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Carlos Márquez-Sterling (1898-1991) was a Cuban lawyer, professor, writer and statesman active in island politics from the 1930s to the 1950s, and whose stature and political clout made him a leader of the exile patriotic movement from the 1960s to the 1980s. Márquez-Sterling was a congressman in Cuba’s House of Representatives from 1936 to 1946, acting as president of that body in 1936 and 1941. In 1940, he presided over the constitutional convention that created a more progressive constitution for the country; the document was in effect until Fulgencio Batista’s 1952 coup d’état. Márquez-Sterling also worked as a professor of political economy at the University of Havana. Expanding on his political calling, he was appointed Minister of Labor and Minister of Education from 1941 to 1942, and would eventually become a presidential candidate in 1958 before the rise of Fidel Castro.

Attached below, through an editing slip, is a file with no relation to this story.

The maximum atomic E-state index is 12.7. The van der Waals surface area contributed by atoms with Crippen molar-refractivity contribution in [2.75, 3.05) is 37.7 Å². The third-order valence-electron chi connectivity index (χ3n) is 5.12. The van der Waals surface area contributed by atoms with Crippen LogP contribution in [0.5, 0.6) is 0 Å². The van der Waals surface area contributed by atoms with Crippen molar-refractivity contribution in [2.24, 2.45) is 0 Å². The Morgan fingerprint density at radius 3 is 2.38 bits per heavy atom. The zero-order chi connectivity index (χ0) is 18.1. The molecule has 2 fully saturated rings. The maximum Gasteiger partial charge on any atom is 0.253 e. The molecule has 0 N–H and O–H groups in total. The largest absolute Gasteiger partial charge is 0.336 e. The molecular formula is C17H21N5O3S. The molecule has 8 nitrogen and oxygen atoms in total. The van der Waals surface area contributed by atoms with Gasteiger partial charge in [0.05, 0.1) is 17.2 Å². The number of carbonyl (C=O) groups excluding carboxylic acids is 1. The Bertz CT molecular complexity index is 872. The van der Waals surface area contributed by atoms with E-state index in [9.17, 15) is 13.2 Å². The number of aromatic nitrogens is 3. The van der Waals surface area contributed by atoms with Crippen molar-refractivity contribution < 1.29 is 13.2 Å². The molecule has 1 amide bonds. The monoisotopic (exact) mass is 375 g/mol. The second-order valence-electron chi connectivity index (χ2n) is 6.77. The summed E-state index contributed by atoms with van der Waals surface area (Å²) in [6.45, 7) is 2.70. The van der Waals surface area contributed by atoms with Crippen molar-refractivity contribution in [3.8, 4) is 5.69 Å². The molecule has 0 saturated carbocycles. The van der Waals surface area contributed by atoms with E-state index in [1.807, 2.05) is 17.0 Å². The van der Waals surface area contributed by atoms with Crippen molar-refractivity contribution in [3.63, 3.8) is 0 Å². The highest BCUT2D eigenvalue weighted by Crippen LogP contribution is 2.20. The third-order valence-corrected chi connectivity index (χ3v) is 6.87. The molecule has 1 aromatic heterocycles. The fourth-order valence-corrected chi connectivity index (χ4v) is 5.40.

Early on Márquez-Sterling had qualms about Castro’s revolutionary movement, predicting it would lead to totalitarian rule: “Una revolución sólo podrá traer la anarquía y desembocar en una dictadura de tipo totalitario que Cuba nunca ha experimentado.”
Márquez-Sterling was an exile leader, founding the Movimiento Patriótico Cuba Libre in New York in the early 1960s, lobbying the United States for the establishment of a Cuban government in exile and organizing exile groups across the country. He moved to Miami in 1979, teaching and writing in his retirement.